Journalism and Television Arts students may be required to use CANScript and CANRundown for their courses. Bradley owns a site license that applies to all the machines in the labs, but the programs can also be downloaded as shareware for free and installed on your personal laptop. CANScript is used for writing two-column scripts. CANRundown is for stacking a whole show. Both programs are available for Mac or Windows.
CANScript is fairly intuitive, but here is a simple reference manual for the basic functions. You can also download PDF versions of the official user guide above, which also includes information on installing the programs.
Open CANScript by clicking the CANScript icon on the dock. A blank script will open.
Click the Anchor button along the top of the window to start a script with an anchor lead-in read.
Right-click on the word ANCHOR (in yellow) on the Video side of the script. The ANCHOR Edit window will pop up. You may choose the type of anchor (anchor 1, anchor 2, anchor 1&2, weather, sports, or chromakey). You can also enter in the anchor’s name and any notes about the script. Don’t worry about the estimated duration. Click OK when finished editing.
Click below the yellow ANCHOR box on the Audio side of the script. You can begin typing copy.
To insert a voiceover clip (b-roll with the anchor still speaking), position the cursor where the video should begin and click the V/O button at the top of the window.
Right-click the red V/O text on the video side, just like you did to label the anchor. If the video clip is available, you can click Choose Video, navigate to it, and select it. CANScript will then automatically fill in the length of the video. Otherwise, you can simply enter the length of the video manually and leave the video blank (it will show a blue box). Click OK to go back to your script.
To enter in a CG (a lower-third keyed graphic), position your cursor where the CG should be put in and click the FONT button at the top of the window.
Much like the previous operations, you can right-click the blue FONT text on the Video side of the script to edit the properties for the CG. Choose 1-line for locators, as pictured at right. Choose 2-line for standard person’s name+title CG’s. We do not use 3-line CG’s. You should also fill in the start time for the CG, measured from the start of the clip. Click OK when finished editing.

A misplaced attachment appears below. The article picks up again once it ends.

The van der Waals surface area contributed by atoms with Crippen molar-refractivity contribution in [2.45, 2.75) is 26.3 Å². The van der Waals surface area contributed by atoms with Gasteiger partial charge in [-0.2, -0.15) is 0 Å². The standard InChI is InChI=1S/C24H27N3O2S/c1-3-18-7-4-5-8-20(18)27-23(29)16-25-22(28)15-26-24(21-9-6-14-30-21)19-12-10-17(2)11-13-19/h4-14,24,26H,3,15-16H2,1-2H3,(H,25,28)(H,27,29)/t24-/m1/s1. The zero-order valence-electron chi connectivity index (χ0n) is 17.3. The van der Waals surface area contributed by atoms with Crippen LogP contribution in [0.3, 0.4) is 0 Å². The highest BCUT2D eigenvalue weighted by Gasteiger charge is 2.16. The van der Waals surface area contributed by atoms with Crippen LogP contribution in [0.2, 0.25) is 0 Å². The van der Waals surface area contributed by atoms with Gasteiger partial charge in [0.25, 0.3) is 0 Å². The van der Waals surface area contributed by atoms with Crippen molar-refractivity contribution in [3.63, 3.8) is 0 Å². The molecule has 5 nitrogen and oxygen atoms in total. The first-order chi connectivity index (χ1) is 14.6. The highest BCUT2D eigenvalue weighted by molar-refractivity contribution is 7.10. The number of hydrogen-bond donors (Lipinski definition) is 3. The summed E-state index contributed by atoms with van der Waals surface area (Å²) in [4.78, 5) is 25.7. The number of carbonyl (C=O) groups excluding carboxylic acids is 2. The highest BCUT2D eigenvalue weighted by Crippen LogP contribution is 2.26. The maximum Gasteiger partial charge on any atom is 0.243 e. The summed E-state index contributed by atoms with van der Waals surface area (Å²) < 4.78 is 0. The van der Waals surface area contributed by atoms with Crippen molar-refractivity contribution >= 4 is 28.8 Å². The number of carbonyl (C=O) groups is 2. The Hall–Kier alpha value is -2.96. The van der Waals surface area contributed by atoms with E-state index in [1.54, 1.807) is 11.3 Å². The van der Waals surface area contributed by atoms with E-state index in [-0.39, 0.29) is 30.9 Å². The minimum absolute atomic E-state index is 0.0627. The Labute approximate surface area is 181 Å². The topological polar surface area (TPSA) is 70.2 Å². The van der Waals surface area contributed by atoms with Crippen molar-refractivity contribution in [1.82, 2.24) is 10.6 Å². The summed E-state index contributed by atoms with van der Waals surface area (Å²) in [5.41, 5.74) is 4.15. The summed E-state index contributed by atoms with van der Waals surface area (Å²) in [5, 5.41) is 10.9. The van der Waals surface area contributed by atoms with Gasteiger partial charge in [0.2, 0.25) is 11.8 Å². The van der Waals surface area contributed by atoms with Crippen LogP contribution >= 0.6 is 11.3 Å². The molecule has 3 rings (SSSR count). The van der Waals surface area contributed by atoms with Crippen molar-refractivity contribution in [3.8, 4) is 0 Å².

To insert a SOT (sound-on-tape, or sound byte), position your cursor and click the SOT button in the toolbar. You may edit the SOT properties by right-clicking as before; it works just like the V/O properties. You must fill in the length of the SOT. You are also given IN: and OUT:… text in the audio area. The incue would be nice, but you must provide the outcue (the last few words of the byte) as shown in the example. Don’t forget to insert a FONT with the properly-spelled name and title of the person speaking.
For an on-camera tag, you can add another Anchor section just like before. The completed script has everything the director, producer and prompter operator need to produce the show.
Packages work similarly to inserting a V/O. Clicking the PKG button inserts a PKG line where you can enter a length into the properties. You are also provided with a FONT line, but you can add other FONT lines for additional CG’s. Don’t forget to add the outcue to the Audio side of the script. Tip: “SOQ” is shorthand for Standard Outcue, typically “For Midstate Magazine, I’m Joe Smith.”
An over-the-shoulder graphic or full-screen information page can be added using the Graphic button on the toolbar. Position your cursor where the graphic should begin, then click the button to insert the graphic command.
Right-click to access the properties for the graphic and enter in what you know. The hit-time is not terribly important. Type can be fullscreen, box left, box right, or for chromakey segments, the background. In the Notes section, describe what the graphic should look like. Make sure you select the correct side for the box based on who is reading it. The box always goes towards the outside of the set.
To save your script, click the File pulldown menu and select Save or Save As. Make sure you note where the file will be saved (in this case, the Desktop) or click the small triangle and navigate to the folder where you’d like to save the file. Use a good descriptive name. Tip: Pressing Command-D (Apple-D) at this dialog box will change the save location to the desktop.
Please note that CANScript saves special files ending in the .csc extension. They can only be opened in the CANScript program, not Microsoft Word or TextEdit. If you need to make changes later, you must use a computer with CANScript loaded onto it. A freeware version can be downloaded here: http://intelligentmc.com/webhtml/CAN_Script.html
Provide as MUCH information as you can on your scripts in order to ensure the story and associated video clip both air correctly!